Higher Education Leaders Must Boost College Completion Efforts, U.S. Education Department’s Kanter Says - Higher Education

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Higher Education Leaders Must Boost College Completion Efforts, U.S. Education Department’s Kanter Says

by Jamaal Abdul-Alim

WASHINGTON, D.C. – In order to achieve better rates of college completion, higher education leaders must make sure their perspectives and expertise play a bigger role in the national effort to define college and career readiness.

That was one of key messages that U.S. Department of Education Under Secretary Martha J. Kanter delivered Thursday at the annual meeting of the National Association of System Heads (NASH) and the Education Trust joint initiative, “Access to Success.” Formed in 2007, the purpose of the initiative is to cut attainment gaps between low-income students or minority students and other students through better use of data, academic interventions and best practices.

Regarding the  Common Core State Standards – a newly-developed set of K-12 standards that have been adopted by the vast majority of states – Kanter said the standards’ legitimacy depends on their acceptance by institutions of higher education.

“They won’t be valid unless higher ed says they are,” Kanter said.

Kanter’s talk – the only public event in the otherwise closed meeting of NASH, which drew 65 participants from roughly two dozen state college systems – was largely a call to action for higher education leaders.

Among other things, Kanter urged college and university officials to work to cut the need for remedial education in half, produce better-prepared K-12 teachers and work for better assessments at the K-12 level so that students know how prepared they are for college.

She said the Obama Administration’s college completion agenda should not be viewed merely in terms of whether the country can reach the numerical goal of having 60 percent of all citizens with an undergraduate degree, versus 40 percent when the goal was announced in 2009.

“It isn’t just about the numbers,” Kanter said. “It’s about demonstrating the quality of what you’re doing.”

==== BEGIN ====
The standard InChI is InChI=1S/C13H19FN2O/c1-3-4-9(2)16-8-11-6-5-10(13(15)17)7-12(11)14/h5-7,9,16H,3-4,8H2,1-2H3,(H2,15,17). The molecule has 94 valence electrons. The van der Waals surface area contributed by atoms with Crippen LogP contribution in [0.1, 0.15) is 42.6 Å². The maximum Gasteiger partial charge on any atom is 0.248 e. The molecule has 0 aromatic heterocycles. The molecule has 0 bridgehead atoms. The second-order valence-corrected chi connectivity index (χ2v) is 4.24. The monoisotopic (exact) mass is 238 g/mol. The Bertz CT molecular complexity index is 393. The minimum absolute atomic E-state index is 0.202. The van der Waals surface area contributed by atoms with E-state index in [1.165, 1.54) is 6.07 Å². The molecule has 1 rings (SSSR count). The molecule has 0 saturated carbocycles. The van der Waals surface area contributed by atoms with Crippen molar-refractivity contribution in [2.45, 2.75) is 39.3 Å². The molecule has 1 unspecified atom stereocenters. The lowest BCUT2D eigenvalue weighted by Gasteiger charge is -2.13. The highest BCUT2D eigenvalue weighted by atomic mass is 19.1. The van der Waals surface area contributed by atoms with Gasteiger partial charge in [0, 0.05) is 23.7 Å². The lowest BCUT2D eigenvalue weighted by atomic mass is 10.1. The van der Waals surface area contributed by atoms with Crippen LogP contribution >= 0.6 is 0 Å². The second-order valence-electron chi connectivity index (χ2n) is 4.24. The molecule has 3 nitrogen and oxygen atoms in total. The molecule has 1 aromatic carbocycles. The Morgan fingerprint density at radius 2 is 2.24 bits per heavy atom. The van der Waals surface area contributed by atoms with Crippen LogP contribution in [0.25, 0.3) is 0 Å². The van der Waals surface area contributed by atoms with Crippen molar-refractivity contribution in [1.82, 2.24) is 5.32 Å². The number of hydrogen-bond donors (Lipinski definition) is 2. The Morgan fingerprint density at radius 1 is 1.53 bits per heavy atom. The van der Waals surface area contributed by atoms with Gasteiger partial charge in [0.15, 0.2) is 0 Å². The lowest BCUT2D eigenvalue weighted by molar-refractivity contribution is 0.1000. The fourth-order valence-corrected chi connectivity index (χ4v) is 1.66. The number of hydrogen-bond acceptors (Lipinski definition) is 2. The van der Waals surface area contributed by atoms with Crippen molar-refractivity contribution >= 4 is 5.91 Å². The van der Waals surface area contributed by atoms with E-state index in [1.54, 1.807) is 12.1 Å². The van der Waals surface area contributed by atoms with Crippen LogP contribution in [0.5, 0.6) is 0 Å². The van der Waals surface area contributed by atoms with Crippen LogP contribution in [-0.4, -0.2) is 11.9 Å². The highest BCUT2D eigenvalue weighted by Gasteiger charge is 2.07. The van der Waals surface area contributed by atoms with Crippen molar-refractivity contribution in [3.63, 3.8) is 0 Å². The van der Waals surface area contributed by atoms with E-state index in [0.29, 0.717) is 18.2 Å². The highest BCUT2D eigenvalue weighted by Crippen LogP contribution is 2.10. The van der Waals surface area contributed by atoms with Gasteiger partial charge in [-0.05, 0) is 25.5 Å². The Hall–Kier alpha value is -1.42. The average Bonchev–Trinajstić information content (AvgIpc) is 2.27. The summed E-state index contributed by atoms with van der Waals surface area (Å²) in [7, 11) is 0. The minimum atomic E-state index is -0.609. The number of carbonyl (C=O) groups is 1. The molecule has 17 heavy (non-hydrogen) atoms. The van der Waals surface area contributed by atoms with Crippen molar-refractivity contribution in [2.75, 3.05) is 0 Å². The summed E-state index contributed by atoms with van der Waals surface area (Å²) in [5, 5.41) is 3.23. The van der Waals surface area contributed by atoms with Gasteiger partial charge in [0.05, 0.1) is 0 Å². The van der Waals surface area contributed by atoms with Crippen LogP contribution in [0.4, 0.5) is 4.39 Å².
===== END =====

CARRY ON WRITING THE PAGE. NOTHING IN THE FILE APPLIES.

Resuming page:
Along those lines, Kanter asked the system heads at the meeting to come forth with evidence of success based on their best practices.

         
But while Kanter called for evidence of success, stats on the effectiveness of Access to Success itself is not yet available, Education Trust officials said.

Still, early indications are that the systems with the most success are the ones that make services such as advising and enrollment in academic support courses mandatory instead of optional, said Kati Haycock, president of the Education Trust, a Washington, D.C.-based organization that advocates for closing the achievement gap by promoting high academic achievement for all students.

The Access to Success Initiative involves 24 state university systems that have joined to increase the number of college graduates in their states and ensure that those graduates more closely represent the demographics of their high school graduates. The role of the Education Trust is to report on the project’s success.

At the conference Thursday, system leaders acknowledged that the goal of closing the attainment gap has proven an elusive one to meet.

Dr. Charles Reed, chancellor of the California State University system,  one of the earliest members of the Access to Success initiative, said while his system’s graduation rates have improved significantly, the increase for underrepresented minorities has not kept pace.

“So that’s been a disappointment,” Reed said. “We are going to redouble our efforts, focusing on underrepresented minorities in the CSU system.”

Among other things Reed said, CSU plans to start a program next fall called “Early Start.” The program will be based on placement tests the system will give to 11th graders to let students and teachers know how prepared the students are for CSU coursework.

For those students who don’t do well on the algebra or English portions of the exams, they will be asked to retake algebra and a writing class, respectively, in 12th grade or the summer before college.

In line with Kanter’s call for higher education leaders to play a bigger role in the K-12 standards movement, Reed said his system already has been approached by various organizations that are working on the standards regarding his system’s plans for the Early Start program, which he plans to present at the conference today.

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